By March 2003, the salads with their radicchio, Boston, and Bibb lettuce, enhanced with ripe grape tomatoes and a choice of several Newman’s Own salad dressings, were ready for their debut. Now Napier and her team, including Koepke, had to turn "the woman inside the mom" mantra into an advertising campaign that would resonate with women in ways that even the best McDonald’s ads had never done. "Like so many marketers, we marketed to a media target based on the media we were buying," Koepke says. "We’d buy a television spot that was supposed to hit with adults 18 to 49." But that old approach wouldn’t cut it with a target that was so disparate, divided, and different as the women of today. The media-buying team decided to broaden its spending beyond national television—where McDonald’s had traditionally spent most of its money.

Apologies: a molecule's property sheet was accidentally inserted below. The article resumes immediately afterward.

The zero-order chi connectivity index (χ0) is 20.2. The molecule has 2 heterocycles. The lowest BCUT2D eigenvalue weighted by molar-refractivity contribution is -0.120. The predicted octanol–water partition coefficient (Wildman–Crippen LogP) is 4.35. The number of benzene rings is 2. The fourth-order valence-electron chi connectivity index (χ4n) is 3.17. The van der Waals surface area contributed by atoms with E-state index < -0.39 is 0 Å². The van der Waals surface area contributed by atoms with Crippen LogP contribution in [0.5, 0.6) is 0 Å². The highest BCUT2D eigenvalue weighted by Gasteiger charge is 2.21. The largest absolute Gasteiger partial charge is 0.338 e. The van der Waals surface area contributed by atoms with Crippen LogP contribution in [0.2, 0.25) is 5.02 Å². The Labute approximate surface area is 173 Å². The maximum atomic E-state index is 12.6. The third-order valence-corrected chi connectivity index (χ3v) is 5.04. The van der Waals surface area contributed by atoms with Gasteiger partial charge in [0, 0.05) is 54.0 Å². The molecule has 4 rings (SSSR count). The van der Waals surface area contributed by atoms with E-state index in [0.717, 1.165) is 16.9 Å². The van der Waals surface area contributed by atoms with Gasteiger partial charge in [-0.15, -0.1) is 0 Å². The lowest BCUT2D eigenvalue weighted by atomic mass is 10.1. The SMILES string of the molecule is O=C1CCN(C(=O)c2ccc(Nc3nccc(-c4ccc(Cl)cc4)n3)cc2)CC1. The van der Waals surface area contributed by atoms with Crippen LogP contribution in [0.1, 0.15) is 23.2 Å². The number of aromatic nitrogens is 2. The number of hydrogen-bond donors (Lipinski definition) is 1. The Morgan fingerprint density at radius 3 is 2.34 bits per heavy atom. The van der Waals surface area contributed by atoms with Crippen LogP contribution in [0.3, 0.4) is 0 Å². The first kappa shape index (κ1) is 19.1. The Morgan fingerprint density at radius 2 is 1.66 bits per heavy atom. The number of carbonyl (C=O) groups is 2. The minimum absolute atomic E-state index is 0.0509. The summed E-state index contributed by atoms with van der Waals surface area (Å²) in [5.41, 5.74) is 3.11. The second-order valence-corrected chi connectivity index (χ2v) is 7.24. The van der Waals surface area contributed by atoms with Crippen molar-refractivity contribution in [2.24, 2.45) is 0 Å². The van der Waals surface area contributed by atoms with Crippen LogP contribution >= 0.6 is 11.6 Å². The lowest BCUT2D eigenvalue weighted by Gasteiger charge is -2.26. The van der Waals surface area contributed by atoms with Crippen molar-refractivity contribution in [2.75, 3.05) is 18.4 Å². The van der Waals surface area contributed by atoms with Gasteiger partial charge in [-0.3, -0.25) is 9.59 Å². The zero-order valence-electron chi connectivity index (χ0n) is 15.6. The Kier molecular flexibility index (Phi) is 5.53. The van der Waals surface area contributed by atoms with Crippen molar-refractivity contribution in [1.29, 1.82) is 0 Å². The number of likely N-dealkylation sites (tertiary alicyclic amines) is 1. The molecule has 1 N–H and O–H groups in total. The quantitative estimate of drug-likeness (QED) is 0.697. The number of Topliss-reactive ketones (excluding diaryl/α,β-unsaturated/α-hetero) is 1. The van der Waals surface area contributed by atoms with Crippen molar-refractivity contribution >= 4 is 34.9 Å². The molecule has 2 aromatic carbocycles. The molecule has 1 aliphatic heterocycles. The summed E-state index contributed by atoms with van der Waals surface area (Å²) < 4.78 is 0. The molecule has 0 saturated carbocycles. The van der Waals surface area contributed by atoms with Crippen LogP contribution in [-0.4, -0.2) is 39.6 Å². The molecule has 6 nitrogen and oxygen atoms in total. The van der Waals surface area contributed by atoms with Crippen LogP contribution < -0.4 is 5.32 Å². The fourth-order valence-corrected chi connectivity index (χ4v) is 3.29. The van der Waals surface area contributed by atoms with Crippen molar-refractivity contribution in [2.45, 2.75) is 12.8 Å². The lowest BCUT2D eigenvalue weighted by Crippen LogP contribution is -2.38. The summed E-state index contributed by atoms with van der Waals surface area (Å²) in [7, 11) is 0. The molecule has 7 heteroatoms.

The team chose to buy heavily in women’s magazines, a medium that McDonald’s had rarely used. But magazines, far more than television, were key to reaching women. "For many women, those magazines are their treat at the end of the day," Napier says, noting that she often settles down with a stack of magazines in the evening. "It’s better than a sleeping pill to relax you." The magazines also were an elegant way of targeting women in the many roles they live through each day while letting McDonald’s focus on a specific salad that would appeal to readers of a particular magazine. In an ad placed in Shape, a magazine targeted at health-conscious women more likely to be single career women, the salad that got the biggest play was the Caesar with the lowest-calorie dressing option. In Parenting, Koepke focused on the experience women have when they come to McDonald’s with their children, but with the added benefit of having food that they would actually want to eat. That ad featured the crumbled blue cheese treat salad and ranch dressing. "Moms already had an emotional connection to McDonald’s. They remember it fondly from their childhood. But what we lacked was the relevant product that would talk to today’s mom," she says. With the salads, the relevance issue Napier had honed in on just six months before was well on its way to being solved. Instead of continuing to talk to women as moms—irrelevant in a world where women were so much more than that—McDonald’s had found both a product and a marketing message that would draw women—moms or not—into their restaurants.